Ask patients about any fever or rash to stop measles, says NHSE

ask patients about any fever or rash to stop measles, says new guidance

Patients should be asked about any fever or rash in a bid to stop the spread of measles, new guidance from NHS England (NHSE) says.

All staff must also know that non-immunised individuals with these symptoms should be isolated on arrival in the building under the advice which notes that ‘measles is highly infectious and correct triage is essential’.

Assessment of patients must be done in an isolated room with appropriate PPE.

If there is any suspicion of measles infection, the local health protection team must be notified by phone immediately so they can advise on contact tracing, the recommendations add.

And all staff working in proximity to patients should have two documented MMR vaccinations or be IgG positive for measles. Staff without immunity should not be involved in the assessment of management of patients suspected to have the infection.

In children under the age of one, immunocompromised or pregnant patients, immediate advice on management should be sought from local paediatric services.

This should also happen through locally agreed rapid access routes if the patient has symptoms of serious complication including pneumonia or neurological problems.

But healthcare professionals should also be alert to other causes of rash especially in those who have been fully immunised including scarlet fever, Kawasaki disease, early meningococcal disease and rubella, the advice says.

Adults and children with measles should stay away from nursery, school, or work for at least four days after the initial development of the rash.

It comes as cases of measles in England continue to rise despite signs that a large outbreak in the West Midlands is now starting to decline after officials declared a national incident in January.

In the past week a further 59 cases have been confirmed by laboratory testing bringing the total to 789 since October.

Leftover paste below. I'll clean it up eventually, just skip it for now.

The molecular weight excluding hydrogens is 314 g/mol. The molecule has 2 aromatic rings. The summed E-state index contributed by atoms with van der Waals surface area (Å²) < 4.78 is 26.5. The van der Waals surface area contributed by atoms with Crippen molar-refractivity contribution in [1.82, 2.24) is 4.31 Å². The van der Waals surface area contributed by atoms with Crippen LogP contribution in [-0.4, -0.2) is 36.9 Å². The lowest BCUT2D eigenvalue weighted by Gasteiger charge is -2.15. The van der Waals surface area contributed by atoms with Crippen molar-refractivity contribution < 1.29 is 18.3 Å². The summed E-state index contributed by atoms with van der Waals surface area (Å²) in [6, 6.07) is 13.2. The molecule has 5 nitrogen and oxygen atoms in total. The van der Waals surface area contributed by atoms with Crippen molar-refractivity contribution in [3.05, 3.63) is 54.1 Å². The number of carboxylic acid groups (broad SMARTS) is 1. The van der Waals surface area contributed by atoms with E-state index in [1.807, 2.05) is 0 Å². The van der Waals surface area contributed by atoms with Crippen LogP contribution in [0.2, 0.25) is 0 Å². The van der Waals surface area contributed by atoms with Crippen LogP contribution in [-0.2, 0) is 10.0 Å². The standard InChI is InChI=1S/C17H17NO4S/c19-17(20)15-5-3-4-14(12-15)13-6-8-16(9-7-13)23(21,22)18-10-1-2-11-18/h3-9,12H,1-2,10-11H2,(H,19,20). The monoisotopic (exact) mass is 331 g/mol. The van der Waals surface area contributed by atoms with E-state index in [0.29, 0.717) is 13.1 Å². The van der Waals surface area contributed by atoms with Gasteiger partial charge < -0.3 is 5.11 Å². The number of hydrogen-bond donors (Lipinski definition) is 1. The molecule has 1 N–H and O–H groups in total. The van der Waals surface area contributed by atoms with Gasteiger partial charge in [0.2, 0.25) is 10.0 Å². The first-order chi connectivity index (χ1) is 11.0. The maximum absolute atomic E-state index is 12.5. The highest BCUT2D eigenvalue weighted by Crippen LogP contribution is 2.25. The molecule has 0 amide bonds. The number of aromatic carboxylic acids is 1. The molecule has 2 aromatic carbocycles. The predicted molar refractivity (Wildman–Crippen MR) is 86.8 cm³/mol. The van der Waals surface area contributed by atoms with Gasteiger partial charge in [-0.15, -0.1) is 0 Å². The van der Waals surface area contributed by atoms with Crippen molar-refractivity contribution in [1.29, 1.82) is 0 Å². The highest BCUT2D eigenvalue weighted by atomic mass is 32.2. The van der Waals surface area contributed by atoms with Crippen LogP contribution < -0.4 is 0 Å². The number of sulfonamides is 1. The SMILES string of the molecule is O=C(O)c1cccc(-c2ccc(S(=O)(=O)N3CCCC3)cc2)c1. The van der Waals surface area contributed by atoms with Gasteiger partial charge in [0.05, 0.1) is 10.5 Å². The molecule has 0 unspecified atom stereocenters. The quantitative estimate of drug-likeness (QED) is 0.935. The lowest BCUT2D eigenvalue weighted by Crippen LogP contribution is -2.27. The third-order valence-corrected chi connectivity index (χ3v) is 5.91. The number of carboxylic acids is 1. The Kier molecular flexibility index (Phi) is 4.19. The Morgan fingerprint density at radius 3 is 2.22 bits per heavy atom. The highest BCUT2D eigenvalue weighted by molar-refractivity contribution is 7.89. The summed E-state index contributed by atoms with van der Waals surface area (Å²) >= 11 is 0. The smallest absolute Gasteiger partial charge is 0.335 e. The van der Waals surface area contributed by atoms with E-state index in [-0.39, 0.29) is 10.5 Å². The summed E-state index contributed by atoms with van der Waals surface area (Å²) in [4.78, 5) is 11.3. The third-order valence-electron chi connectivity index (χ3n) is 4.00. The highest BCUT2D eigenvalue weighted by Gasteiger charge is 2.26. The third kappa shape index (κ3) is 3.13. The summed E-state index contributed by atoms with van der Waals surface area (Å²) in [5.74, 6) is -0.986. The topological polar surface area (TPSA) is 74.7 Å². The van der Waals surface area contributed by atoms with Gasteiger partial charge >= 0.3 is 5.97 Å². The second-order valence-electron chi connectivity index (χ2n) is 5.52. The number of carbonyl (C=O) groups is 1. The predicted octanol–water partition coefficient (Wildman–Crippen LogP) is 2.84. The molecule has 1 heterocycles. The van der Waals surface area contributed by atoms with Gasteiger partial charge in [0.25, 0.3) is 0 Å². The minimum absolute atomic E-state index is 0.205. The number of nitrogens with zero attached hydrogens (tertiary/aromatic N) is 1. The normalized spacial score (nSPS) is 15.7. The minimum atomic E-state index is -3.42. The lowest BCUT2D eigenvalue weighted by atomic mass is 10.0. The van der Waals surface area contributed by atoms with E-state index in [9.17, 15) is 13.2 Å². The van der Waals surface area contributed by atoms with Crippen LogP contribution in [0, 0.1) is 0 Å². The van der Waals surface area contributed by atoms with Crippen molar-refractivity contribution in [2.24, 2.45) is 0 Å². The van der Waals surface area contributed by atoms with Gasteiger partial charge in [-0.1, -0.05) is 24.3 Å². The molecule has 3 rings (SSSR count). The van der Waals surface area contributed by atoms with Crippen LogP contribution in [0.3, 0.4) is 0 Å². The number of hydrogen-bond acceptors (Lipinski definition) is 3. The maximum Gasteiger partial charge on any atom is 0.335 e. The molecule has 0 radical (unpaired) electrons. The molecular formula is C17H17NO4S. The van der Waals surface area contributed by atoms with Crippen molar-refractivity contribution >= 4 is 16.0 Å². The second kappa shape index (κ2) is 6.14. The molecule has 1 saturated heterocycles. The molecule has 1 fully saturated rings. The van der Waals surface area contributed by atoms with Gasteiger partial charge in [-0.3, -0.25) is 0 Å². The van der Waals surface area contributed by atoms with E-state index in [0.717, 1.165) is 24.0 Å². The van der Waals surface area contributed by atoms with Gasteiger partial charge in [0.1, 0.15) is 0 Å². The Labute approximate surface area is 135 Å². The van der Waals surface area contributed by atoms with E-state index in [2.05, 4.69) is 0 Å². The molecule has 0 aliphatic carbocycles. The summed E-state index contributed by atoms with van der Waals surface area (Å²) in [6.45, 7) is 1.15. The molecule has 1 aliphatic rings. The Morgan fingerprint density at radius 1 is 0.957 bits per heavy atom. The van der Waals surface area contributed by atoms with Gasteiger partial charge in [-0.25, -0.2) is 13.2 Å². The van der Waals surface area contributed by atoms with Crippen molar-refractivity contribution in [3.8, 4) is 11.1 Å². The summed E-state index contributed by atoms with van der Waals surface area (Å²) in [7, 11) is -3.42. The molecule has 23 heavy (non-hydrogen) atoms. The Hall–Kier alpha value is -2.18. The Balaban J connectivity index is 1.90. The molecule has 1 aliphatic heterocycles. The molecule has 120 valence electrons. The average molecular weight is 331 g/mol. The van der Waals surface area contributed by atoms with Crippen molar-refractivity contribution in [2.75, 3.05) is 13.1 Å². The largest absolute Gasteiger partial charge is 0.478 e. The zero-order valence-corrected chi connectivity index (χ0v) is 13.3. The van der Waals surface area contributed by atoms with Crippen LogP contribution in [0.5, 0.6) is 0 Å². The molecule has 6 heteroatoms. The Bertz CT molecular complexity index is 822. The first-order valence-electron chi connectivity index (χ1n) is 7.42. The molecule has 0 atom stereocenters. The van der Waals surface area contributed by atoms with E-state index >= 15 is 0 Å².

Increased case numbers have largely been driven by outbreaks in Birmingham but this is now on a downward trend, the UK Health Security Agency (UKHSA) said.

Small clusters of cases are being seen in other areas with 43 cases in London in the past month, 15 in the East Midlands and 11 in the North West.

Almost two thirds of all cases have been in children under the age of 10 with 30% in young people and adults over the age of 15.

Almost one million adults aged 19 to 25 in England have been invited to book an MMR vaccination appointment because they did not have it when they were children.

It is part of the NHS catch-up campaign specifically targeted in the West Midlands, Greater Manchester and London, where young adults are ‘more at risk’ from measles.

UKHSA said despite falling cases in the West Midlands we cannot be ‘complacent’ as it only takes one case in a community with low vaccination rates for measles to spread rapidly.

NHSE previously warned that community pharmacies were among the ‘most likely’ places to encounter measles, with staff instructed to ‘take appropriate action’ and wear PPE.

And after the Pharmacists' Defence Association (PDA) raised pharmacists' concerns about seeing patients with shingles as part of the Pharmacy First service, particularly when the staff member might be pregnant, reporting that adequate PPE was not always available.

NHSE confirmed that ‘pharmacy contractors are responsible for the health and safety of staff providing pharmaceutical services’.

The PDA then highlighted the need for pharmacy contractors to provide adequate PPE to pharmacists and their teams to guard against Covid-19, shingles and other viruses.

A version of this article first appeared on our sister publication Pulse.

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